Animal Fostering for Military Personnel

Originally published Dec. 12, 2016
Our military members have a tough enough job to do in keeping this nation safe from enemy threats without having added burdens of having to give up their companion animals each time they are temporarily deployed. For you see, not all military personnel are constantly on the move; many are stationed at a base and only rarely sent away on TDY (Temporary DutY), so these people get to enjoy much the same life civilians do, including having pets. When duty does call them away, and if they are single, they must either find a reliable caretaker for their furkid – or give them up permanently.

Providing foster care for a military member’s beloved pet can relieve a great strain on them and offer support while they are off serving our nation.

Who Should Foster Military Pets

The best solution would be a neighbor or family member who is close to the military person’s home and is familiar with the animal – and it with them. This familiarity will help reduce the emotional strain on the animal when its normal caretaker disappears.

If that is not available, a reliable animal foster home or program should be sought. The web site offers a page that lists many programs set up specifically to help military personnel while on temporary deployment: Military Pets. Other sources would be local animal shelters and rescue organizations that use foster homes to house some of their animals.

Make a pet plan

Whether a military pet will stay with family, friends or a foster caregiver, the following steps from the American Humane Society will ensure that the pet is well cared for and safely reunited with its owner after deployment ends.

Written agreement

Create a written pet care agreement. The agreement should cover important issues such as what will happen to the pet if the temporary caregiver can no longer care for him, who is liable for any damage done by the pet, what will happen if the owner is unable to reclaim the pet, and what happens if the pet is injured or dies while in the temporary home.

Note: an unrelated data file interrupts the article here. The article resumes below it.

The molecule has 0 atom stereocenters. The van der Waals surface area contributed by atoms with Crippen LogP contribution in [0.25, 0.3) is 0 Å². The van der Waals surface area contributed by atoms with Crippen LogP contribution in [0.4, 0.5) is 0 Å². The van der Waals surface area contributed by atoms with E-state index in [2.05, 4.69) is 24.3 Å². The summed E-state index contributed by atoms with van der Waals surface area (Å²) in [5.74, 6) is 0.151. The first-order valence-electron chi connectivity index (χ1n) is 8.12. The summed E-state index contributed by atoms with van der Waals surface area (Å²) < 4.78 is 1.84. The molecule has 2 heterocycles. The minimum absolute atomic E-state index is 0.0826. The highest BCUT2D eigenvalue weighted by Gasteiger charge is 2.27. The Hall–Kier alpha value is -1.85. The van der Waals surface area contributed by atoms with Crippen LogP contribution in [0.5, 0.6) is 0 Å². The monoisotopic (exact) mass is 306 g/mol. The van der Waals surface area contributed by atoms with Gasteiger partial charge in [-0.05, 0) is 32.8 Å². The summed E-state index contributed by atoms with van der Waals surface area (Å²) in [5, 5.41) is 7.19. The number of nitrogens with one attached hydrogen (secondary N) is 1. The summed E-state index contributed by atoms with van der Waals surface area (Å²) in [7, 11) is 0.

Pet personal profile

Complete a pet profile to help the caretaker understand the pet’s particular needs. This profile should include the animal’s health history, medications, temperament, eating and sleeping habits, training and any other important information.

Vet and vaccinations

Ensure the pet’s vaccinations are updated and provide the caretaker with veterinary records. Leave the caregiver with contact information for the pet’s regular veterinarian.


Tag the pet with all required rabies and license tags, and make sure that all tags include the temporary caretaker’s contact information. Microchipping the animal is also strongly recommended, since microchips provide permanent identification that will always be with your pet.

Handling routine needs

Reach an agreement on how to handle expenses for food, toys, grooming, and routine and emergency care, and make arrangements to provide the necessary funds to the caregiver.

Can You Help?

If you are an animal foster care provider, or interested in providing foster care, check with the Military Pets page – many of those organizations are national networks – and put your name on their list as a potential foster home for military pets. You could end up providing a service to our military and to someone’s beloved companion.

The Flip Side

The other side of this coin is if you are a military person and are afraid of getting a pet because you would likely have to give them up if you are deployed, you should consider animal fostering. This does lack the long term relationship of becoming an animal’s forever home, but it fills a need in your life and in theirs. Saving the lives of these animals is very fulfilling. If you are deployed, the animal has a place to go. Talk to your local animal shelter or rescue program about their foster care program. This could be an ideal solution for you.

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